Sunday, March 18, 2012

No so perfect Paris- Paris, FR

Somehow it is already past the halfway of my semester abroad in Rome. This is a bitter sweet realization, but on the upside, I had spring break! I got to go on a week-long adventure in Edinburgh, Paris, and Barcelona, and you can bet that I was eating myself happy as I went.

I was most looking forward to the food in Paris. How could I not when Paris has so many foods to look forward to? Just thinking of the cheeses, macaroons, and crepes that I wanted to try was enough to get me drooling. Unfortunately, I was a bit let down. I did manage to have plenty of excellent cheese, but the macaroons seemed far too expensive given their size and I found I preferred the crepes at Temple University’s food truck. I also ended up eating more bread in the 4 days I was in Paris than I have my entire stay thus far in Rome. Paris does not make it easy for a vegetarian on a budget to eat.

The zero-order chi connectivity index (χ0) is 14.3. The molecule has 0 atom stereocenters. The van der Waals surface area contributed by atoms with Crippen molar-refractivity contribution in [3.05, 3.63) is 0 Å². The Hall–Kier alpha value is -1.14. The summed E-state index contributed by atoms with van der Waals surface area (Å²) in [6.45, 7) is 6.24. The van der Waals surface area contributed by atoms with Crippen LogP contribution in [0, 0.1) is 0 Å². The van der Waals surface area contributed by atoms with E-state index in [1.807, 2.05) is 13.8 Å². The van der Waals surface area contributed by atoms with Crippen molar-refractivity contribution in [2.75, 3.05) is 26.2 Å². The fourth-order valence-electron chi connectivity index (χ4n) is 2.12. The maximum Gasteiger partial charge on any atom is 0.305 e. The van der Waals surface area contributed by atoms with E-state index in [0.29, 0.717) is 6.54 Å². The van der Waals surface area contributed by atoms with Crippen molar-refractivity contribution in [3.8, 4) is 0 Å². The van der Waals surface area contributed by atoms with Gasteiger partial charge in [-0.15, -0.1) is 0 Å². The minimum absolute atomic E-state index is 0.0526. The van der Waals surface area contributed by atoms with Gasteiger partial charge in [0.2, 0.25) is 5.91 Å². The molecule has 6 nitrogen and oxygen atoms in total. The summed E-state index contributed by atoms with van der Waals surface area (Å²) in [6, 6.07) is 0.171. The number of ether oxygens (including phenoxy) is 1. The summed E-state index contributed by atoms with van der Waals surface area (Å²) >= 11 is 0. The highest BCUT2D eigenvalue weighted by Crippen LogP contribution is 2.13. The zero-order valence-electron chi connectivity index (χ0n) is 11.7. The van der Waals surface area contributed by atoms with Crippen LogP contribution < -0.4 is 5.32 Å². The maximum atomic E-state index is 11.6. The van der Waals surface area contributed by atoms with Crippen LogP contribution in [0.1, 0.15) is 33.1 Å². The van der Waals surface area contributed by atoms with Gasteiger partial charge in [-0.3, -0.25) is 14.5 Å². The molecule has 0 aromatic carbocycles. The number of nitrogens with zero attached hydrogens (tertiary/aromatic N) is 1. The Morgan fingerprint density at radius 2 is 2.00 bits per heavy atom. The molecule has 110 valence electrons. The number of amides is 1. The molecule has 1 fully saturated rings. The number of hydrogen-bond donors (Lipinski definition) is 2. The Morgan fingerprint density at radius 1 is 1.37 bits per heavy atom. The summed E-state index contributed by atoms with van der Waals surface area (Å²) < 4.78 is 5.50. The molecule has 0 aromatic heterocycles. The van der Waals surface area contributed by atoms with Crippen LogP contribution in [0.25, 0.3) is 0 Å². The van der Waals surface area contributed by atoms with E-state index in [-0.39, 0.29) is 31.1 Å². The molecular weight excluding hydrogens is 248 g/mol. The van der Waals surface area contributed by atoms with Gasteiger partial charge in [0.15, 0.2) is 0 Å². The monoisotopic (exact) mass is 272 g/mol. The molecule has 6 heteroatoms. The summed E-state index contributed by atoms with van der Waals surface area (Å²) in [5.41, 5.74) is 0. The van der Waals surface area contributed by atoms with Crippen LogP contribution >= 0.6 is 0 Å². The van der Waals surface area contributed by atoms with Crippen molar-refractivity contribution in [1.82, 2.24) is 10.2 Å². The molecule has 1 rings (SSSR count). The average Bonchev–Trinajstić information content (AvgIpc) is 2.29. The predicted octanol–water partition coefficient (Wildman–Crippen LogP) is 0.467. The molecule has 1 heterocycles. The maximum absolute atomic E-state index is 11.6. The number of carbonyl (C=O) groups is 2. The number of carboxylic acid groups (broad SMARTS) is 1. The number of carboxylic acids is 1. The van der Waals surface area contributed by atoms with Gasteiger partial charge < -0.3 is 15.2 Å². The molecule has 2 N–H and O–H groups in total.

As far as restaurants go, of the two establishments I went to, one was incredible while the other, sadly, fell short.

The first restaurant that I went to was a priority for me to try while in Paris. While doing my pre-Paris food research, every site that I came upon highly recommended this place. It was none other than Rose Bakery.

Rose Bakery is a tiny bakery/restaurant located in the Montmartre neighborhood of Paris. The building it occupies looks as though it was once a garage. The simple décor consists of concrete floors and white walls with signs posted warning diners to beware of the condensation that forms on them. The very back wall has pastel colored paint roughly brushed across it giving the room a messy punch of color and a super laid back feel. There was no fussiness, no theatrics to hide behind- just good food in a nice atmosphere with friendly staff.